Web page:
15. Dlamini CS (2007) Towards the improvement of policy and strategy development for the sustainable management of Non-timber Forest Products: Swaziland-a case study. Ph.D. Dissertation. University of Stellenbosch, South AfricaGoogle Scholar
  16. Dlamini CS (2012) Types of values and valuation methods for environmental resources: highlights of key aspects, concepts and approaches in the economic valuation of non-timber forest products. J Hortic For 4(12): 181–189. http://www.academicjournals.org/JHFGoogle Scholar
  17. Dlamini CS (2013) A protocol for community-based forest enterprises: the case of non-timber forest products. J Hortic For 5(1):1–12. http://www.academicjournals.org/JHFGoogle Scholar
  18. Dlamini CS (2015) The European Union (EU) FLEGT Scheme – a critical analysis of its potential for promoting effective & equitable forest governance in Africa. MPhil. Dissertation. University of Cape Town, School for Advanced Legal Studies (Institute of Marine and Environmental Law)Google Scholar
  19. Dlamini CS, Dlamini PC (2017) The value of non-timber Forest products in Zambia: direct use benefits and their contribution to rural livelihoods. IAPRI Working Paper No. 118. http://www.iapri.org.zm and http://www.aec.msu.edu/agecon/fs2/zambia/index.htm
  20. Dlamini CS, Geldenhuys CJ (2009) The socio-economic status of the NTFP sub-sector in Swaziland. South For 71(4):311–318CrossRefGoogle Scholar
  21. Dlamini CS, Geldenhuys CJ (2011) Towards a theoretical framework for the sustainable management of NTFPs in Swaziland: a review paper. J Geogr Reg Plann 4(15):715–730. http://www.academicjournals.org/JGRPGoogle Scholar
  22. Dlamini CS, Montouroy Y (2017) Governing sustainable Forest management issues in polycentric governance: the EU FLEGT action plan as a regulatory catalyzer. Environ Law Rev 19(1):6–29CrossRefGoogle Scholar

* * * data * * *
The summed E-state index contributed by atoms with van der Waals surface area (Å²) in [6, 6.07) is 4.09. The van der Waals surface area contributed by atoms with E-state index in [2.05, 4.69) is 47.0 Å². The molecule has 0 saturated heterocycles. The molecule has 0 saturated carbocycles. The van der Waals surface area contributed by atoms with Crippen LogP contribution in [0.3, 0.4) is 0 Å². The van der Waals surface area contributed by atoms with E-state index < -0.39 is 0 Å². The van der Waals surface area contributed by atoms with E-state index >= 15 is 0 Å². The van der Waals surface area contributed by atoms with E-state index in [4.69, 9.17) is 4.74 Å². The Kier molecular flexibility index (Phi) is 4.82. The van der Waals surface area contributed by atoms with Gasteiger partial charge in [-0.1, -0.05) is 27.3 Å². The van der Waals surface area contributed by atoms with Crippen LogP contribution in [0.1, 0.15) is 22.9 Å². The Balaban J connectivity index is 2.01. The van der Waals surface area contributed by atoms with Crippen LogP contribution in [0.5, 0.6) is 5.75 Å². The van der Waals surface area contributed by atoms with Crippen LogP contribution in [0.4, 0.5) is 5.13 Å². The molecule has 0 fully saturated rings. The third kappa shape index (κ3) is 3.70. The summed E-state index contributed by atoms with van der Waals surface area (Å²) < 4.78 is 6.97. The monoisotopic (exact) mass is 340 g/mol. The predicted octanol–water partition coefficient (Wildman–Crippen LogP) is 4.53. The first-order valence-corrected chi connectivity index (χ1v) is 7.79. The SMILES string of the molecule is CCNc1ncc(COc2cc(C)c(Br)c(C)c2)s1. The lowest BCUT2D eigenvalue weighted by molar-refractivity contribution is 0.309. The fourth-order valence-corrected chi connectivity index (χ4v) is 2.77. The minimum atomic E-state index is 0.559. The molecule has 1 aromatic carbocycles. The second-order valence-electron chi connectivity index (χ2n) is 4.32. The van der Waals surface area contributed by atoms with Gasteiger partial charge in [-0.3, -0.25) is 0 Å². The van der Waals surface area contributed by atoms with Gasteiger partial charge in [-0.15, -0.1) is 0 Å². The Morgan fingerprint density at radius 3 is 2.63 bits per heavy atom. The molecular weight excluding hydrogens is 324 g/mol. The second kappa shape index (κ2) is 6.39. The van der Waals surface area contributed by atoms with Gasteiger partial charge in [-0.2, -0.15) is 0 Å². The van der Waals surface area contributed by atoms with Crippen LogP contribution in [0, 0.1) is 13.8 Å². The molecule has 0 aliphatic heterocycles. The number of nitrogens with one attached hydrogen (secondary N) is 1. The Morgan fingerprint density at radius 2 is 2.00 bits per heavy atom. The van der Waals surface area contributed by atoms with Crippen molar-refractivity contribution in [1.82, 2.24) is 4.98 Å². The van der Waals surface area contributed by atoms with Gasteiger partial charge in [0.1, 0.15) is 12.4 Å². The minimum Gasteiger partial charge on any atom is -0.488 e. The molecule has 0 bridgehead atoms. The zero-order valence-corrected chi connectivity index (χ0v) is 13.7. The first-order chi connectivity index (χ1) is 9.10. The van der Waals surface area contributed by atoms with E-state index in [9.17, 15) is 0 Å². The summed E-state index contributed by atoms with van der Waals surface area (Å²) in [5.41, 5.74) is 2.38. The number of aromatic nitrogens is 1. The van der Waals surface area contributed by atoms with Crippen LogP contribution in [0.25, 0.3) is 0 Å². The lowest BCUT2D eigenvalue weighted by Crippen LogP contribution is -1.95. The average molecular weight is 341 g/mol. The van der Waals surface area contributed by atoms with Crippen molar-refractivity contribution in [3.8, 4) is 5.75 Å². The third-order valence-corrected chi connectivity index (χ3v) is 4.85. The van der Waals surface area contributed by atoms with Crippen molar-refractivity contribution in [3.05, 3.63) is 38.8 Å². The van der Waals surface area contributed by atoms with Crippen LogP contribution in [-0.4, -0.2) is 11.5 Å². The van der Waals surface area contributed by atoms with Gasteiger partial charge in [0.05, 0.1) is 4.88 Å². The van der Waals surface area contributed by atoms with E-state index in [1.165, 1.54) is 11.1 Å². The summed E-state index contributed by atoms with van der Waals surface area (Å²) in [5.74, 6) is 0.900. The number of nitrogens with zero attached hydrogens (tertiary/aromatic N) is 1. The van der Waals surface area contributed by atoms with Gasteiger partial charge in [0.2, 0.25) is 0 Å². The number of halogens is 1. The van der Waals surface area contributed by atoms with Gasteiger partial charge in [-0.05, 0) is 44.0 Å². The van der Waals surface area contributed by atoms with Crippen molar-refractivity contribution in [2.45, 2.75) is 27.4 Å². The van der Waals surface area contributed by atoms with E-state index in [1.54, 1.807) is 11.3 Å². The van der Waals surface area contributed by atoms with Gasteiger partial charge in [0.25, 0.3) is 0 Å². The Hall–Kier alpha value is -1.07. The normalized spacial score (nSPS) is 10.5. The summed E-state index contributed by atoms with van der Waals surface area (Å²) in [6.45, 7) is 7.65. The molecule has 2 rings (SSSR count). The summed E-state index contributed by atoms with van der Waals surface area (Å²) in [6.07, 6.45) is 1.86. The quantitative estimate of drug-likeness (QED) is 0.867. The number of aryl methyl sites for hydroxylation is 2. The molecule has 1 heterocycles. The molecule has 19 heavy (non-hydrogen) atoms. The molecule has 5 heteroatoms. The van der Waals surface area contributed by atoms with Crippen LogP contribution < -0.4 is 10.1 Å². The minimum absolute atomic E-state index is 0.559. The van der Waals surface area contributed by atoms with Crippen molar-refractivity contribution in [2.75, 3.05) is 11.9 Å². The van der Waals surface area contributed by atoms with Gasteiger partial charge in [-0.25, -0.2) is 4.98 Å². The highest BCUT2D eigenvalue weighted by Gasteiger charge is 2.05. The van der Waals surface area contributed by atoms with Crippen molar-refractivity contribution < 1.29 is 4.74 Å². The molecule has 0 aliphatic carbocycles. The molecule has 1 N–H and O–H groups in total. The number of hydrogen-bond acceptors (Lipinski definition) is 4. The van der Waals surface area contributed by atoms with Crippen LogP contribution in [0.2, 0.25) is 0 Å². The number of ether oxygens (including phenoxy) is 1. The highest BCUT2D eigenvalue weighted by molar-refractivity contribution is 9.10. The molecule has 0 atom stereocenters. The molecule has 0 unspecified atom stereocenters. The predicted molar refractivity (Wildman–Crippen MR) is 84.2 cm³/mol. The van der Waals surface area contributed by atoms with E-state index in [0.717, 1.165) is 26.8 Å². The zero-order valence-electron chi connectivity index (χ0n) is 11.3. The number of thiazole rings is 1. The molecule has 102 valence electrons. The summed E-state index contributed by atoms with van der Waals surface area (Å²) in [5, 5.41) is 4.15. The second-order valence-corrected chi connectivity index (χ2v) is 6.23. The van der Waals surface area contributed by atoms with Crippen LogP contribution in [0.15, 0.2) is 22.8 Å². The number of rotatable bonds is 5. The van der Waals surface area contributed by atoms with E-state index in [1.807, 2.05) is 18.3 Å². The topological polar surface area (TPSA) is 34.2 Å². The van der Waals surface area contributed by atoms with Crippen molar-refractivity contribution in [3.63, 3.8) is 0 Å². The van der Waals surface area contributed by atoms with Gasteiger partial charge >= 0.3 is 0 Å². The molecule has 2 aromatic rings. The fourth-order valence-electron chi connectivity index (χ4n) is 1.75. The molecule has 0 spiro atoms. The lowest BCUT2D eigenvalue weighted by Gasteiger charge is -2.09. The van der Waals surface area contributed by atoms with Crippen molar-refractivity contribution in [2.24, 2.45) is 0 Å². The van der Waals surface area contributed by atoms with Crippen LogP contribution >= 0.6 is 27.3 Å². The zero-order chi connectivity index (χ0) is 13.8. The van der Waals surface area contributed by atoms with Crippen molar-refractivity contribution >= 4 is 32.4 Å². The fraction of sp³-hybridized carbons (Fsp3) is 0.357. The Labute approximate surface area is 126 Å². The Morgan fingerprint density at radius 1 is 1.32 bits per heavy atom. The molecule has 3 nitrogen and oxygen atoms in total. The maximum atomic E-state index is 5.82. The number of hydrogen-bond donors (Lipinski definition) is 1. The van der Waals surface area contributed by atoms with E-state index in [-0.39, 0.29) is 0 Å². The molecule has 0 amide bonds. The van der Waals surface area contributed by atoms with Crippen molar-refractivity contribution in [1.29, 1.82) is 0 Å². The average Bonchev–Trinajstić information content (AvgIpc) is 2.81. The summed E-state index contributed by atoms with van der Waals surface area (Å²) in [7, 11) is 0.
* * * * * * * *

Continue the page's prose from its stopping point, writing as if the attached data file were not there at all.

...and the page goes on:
23. FAO (2011) Forests for improved food security and nutrition report. FAO, Rome. http://www.fao.org/docrep/014/i2011e/i2011e00.pdfGoogle Scholar
  24. Food and Agriculture Organization of the United Nations (2016) State of the World’s forests 2016. Forests and agriculture: land-use challenges and opportunities. FAO ReportGoogle Scholar
  25. Franks P, Hou-Jones X (2016) Managing trade-offs between growing food and conserving forests in sub-Saharan Africa. International Institute for Environment and Development (2016) Stable URL: http://www.jstor.org/stable/resrep02634
  26. Garen EJ, Saltonstall K, Ashton MS, Slusser JL, Mathias S, Hall JS (2011) The tree planting and protecting culture of cattle ranchers and small-scale agriculturalists in rural Panama: opportunities for reforestation and land restoration. For Ecol Manag 261:1684–1695.  https://doi.org/10.1016/j.foreco.2010.10.011CrossRefGoogle Scholar
  27. Heubach K, Wittig R, Nuppenau E, Hahn K (2011) The economic importance of nontimber forest products for livelihood maintenance of rural west African communities: a case study from northern Benin. Ecol Econ 70:1991–2001.  https://doi.org/10.1016/j.ecolecon.2011.05.015CrossRefGoogle Scholar